An overnight bus from Arequipa landed us in Cusco at 6am and we were welcomed to the city warmly by 4 drunken Peruvians falling out of a bar with fists flying at each other
The main reason for visiting Cusco is as a jumping off point for Machu Picchu, although the city itself is very pretty. As we didnt have the funds or time to trek the Inca Trail to Machu Picchu (it is perhaps the most commercial trek in south america and therefore the most expensive) we booked train tickets for the following day. In hindsight we are really glad we took this option. A 4 hour train ride out of Cusco and through the mountians took us to Agua Calientes, the nearest town to the site. We booked into a hostel that night and set off at 7am for the 2 hour trek to Machu Picchu. Buses are available but the trek up there instead made us appreciate it more. And what a place it is. Postcards really do not do it justice. The lush mountains and low cloud add an enchanting dimension to it and never before have i felt so much like Indiana Jones (Sarah was Shortround!). The main mountain that rises from behind the typical postcard view of the site is actually called Huayna Picchu and they limit numbers each day due to the nature of the trail up it and the stability of it. Basically an hour of steps clinging to the side of the mountain with the occasional rail for support and a drop of 2000m on the other! It was hard work and in parts technical, however the views from the top were unbelievable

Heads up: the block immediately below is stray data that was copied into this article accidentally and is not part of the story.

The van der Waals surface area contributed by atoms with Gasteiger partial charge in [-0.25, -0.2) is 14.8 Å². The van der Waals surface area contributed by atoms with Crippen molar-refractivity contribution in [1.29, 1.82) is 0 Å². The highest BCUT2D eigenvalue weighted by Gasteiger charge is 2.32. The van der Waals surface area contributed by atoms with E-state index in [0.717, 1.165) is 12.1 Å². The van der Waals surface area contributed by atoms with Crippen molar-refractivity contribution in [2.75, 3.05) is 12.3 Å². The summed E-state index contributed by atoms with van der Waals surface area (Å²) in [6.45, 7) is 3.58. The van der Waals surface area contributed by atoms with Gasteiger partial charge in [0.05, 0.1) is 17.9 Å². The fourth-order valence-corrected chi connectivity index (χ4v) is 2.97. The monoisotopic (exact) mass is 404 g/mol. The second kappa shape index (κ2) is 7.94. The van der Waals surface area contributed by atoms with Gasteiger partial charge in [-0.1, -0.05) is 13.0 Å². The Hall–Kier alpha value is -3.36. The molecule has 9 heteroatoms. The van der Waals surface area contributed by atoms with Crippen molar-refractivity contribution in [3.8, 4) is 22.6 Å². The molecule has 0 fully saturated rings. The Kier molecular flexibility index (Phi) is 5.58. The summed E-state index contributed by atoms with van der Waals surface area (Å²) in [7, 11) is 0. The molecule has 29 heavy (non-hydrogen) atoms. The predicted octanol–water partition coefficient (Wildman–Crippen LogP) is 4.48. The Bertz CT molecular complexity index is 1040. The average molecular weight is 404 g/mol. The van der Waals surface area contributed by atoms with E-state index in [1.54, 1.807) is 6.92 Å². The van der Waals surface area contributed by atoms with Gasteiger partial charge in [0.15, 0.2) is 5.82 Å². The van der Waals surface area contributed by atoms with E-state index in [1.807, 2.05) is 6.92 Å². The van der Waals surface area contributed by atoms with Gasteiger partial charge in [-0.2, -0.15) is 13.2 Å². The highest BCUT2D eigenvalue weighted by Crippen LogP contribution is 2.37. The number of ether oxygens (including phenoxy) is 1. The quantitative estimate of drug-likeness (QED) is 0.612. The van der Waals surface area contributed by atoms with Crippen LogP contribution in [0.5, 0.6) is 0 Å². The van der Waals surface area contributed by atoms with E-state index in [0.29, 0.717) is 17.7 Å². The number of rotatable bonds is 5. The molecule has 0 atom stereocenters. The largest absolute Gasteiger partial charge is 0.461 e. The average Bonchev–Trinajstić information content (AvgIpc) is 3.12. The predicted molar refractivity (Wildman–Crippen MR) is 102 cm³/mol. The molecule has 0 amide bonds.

After wandering around the ruins for a few hours it was time to head back down to the town in time to catch the last train back to Cusco. All in all a superb part of our journey and we both feel privaleged to have seen such a place.
Finally, we stopped at Puno - a city on the edge of Lake Titicaca. From here we met with a few friends we had made in Arica and shared a few drinks. We also managed to get a boat out to Úros - a floating island 30 mins off the shore which is made entirely of the reeds which grow in the Lake. The island is still home to 7 families, who welcomed us warmly. A random day out! Puno also gave us the chance to savour Peru´s delicacy - guinea pig. Vegetarians I apologise in advance.... We ordered one baked and one fried (I was hoping all traces of the cute animal would not be visible)... they arrived whole, complete with teeth, eyes, everything! I tried to disassociate myself with images of mine and my brother´s childhood pet, but Dan insisted on making his guinea pig appear to look over his plate and talk to me. Boys will be boys! Anyway, we both enjoyed the picky little feast.... but I think for me it was the first and last time.
Next stop, Bolivia....
More photos to follow when we can find a half decent connection!